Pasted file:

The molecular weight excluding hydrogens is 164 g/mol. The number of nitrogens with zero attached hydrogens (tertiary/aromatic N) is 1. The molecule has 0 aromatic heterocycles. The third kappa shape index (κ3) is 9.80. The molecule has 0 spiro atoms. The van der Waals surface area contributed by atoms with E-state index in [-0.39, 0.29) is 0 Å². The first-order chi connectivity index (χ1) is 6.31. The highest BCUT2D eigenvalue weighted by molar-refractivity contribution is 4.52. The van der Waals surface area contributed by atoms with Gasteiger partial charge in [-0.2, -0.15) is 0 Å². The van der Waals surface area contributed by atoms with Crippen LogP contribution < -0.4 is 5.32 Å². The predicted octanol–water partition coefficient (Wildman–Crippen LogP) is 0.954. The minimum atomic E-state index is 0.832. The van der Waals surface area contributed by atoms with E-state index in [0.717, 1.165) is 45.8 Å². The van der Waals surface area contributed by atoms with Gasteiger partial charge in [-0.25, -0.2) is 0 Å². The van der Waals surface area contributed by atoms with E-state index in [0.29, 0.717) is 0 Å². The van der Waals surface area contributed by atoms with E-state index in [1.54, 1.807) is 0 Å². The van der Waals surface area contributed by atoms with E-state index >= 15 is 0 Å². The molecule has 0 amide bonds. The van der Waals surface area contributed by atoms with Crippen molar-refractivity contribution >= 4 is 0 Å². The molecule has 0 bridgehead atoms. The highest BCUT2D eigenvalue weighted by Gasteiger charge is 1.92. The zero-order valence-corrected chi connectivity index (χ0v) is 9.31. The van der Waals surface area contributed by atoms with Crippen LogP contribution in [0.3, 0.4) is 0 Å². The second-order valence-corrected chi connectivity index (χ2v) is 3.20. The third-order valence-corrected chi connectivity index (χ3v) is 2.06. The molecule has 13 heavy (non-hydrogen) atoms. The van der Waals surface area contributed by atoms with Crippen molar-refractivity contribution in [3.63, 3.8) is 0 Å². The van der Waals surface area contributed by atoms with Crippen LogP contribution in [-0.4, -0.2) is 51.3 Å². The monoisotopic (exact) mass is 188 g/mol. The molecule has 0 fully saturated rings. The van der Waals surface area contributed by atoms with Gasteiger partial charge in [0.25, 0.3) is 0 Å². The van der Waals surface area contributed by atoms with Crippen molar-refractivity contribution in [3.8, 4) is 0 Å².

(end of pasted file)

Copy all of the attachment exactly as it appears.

The molecular weight excluding hydrogens is 164 g/mol. The number of nitrogens with zero attached hydrogens (tertiary/aromatic N) is 1. The molecule has 0 aromatic heterocycles. The third kappa shape index (κ3) is 9.80. The molecule has 0 spiro atoms. The van der Waals surface area contributed by atoms with E-state index in [-0.39, 0.29) is 0 Å². The first-order chi connectivity index (χ1) is 6.31. The highest BCUT2D eigenvalue weighted by molar-refractivity contribution is 4.52. The van der Waals surface area contributed by atoms with Gasteiger partial charge in [-0.2, -0.15) is 0 Å². The van der Waals surface area contributed by atoms with Crippen LogP contribution < -0.4 is 5.32 Å². The predicted octanol–water partition coefficient (Wildman–Crippen LogP) is 0.954. The minimum atomic E-state index is 0.832. The van der Waals surface area contributed by atoms with E-state index in [0.717, 1.165) is 45.8 Å². The van der Waals surface area contributed by atoms with Gasteiger partial charge in [-0.25, -0.2) is 0 Å². The van der Waals surface area contributed by atoms with E-state index in [0.29, 0.717) is 0 Å². The van der Waals surface area contributed by atoms with E-state index in [1.54, 1.807) is 0 Å². The van der Waals surface area contributed by atoms with E-state index >= 15 is 0 Å². The molecule has 0 amide bonds. The van der Waals surface area contributed by atoms with Crippen molar-refractivity contribution >= 4 is 0 Å². The molecule has 0 bridgehead atoms. The highest BCUT2D eigenvalue weighted by Gasteiger charge is 1.92. The zero-order valence-corrected chi connectivity index (χ0v) is 9.31. The van der Waals surface area contributed by atoms with Crippen LogP contribution in [0.3, 0.4) is 0 Å². The second-order valence-corrected chi connectivity index (χ2v) is 3.20. The third-order valence-corrected chi connectivity index (χ3v) is 2.06. The molecule has 13 heavy (non-hydrogen) atoms. The van der Waals surface area contributed by atoms with Crippen molar-refractivity contribution in [3.63, 3.8) is 0 Å². The van der Waals surface area contributed by atoms with Crippen LogP contribution in [-0.4, -0.2) is 51.3 Å². The monoisotopic (exact) mass is 188 g/mol. The molecule has 0 fully saturated rings. The van der Waals surface area contributed by atoms with Gasteiger partial charge in [0.25, 0.3) is 0 Å². The van der Waals surface area contributed by atoms with Crippen molar-refractivity contribution in [3.8, 4) is 0 Å².